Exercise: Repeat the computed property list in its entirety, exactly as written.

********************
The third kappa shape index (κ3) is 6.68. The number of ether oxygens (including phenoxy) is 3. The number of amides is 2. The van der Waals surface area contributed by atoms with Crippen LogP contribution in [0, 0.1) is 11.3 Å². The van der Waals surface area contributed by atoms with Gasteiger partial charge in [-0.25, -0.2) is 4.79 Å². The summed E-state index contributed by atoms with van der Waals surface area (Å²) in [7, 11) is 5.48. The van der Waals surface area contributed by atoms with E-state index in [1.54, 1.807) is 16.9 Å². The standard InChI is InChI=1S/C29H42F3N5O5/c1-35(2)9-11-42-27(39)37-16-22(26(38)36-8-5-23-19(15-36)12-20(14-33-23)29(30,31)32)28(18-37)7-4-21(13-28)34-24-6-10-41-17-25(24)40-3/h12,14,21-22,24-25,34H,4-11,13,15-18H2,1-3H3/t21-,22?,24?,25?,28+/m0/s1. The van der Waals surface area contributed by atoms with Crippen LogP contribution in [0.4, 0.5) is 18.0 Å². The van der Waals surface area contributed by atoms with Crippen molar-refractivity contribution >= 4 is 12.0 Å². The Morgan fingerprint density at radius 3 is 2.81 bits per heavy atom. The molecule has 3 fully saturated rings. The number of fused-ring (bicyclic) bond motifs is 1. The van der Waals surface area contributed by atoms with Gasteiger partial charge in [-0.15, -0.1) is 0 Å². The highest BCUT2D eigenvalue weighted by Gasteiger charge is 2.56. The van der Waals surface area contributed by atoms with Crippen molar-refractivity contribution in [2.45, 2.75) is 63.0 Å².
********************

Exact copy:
The third kappa shape index (κ3) is 6.68. The number of ether oxygens (including phenoxy) is 3. The number of amides is 2. The van der Waals surface area contributed by atoms with Crippen LogP contribution in [0, 0.1) is 11.3 Å². The van der Waals surface area contributed by atoms with Gasteiger partial charge in [-0.25, -0.2) is 4.79 Å². The summed E-state index contributed by atoms with van der Waals surface area (Å²) in [7, 11) is 5.48. The van der Waals surface area contributed by atoms with E-state index in [1.54, 1.807) is 16.9 Å². The standard InChI is InChI=1S/C29H42F3N5O5/c1-35(2)9-11-42-27(39)37-16-22(26(38)36-8-5-23-19(15-36)12-20(14-33-23)29(30,31)32)28(18-37)7-4-21(13-28)34-24-6-10-41-17-25(24)40-3/h12,14,21-22,24-25,34H,4-11,13,15-18H2,1-3H3/t21-,22?,24?,25?,28+/m0/s1. The van der Waals surface area contributed by atoms with Crippen LogP contribution in [0.4, 0.5) is 18.0 Å². The van der Waals surface area contributed by atoms with Crippen molar-refractivity contribution >= 4 is 12.0 Å². The Morgan fingerprint density at radius 3 is 2.81 bits per heavy atom. The molecule has 3 fully saturated rings. The number of fused-ring (bicyclic) bond motifs is 1. The van der Waals surface area contributed by atoms with Gasteiger partial charge in [-0.15, -0.1) is 0 Å². The highest BCUT2D eigenvalue weighted by Gasteiger charge is 2.56. The van der Waals surface area contributed by atoms with Crippen molar-refractivity contribution in [2.45, 2.75) is 63.0 Å².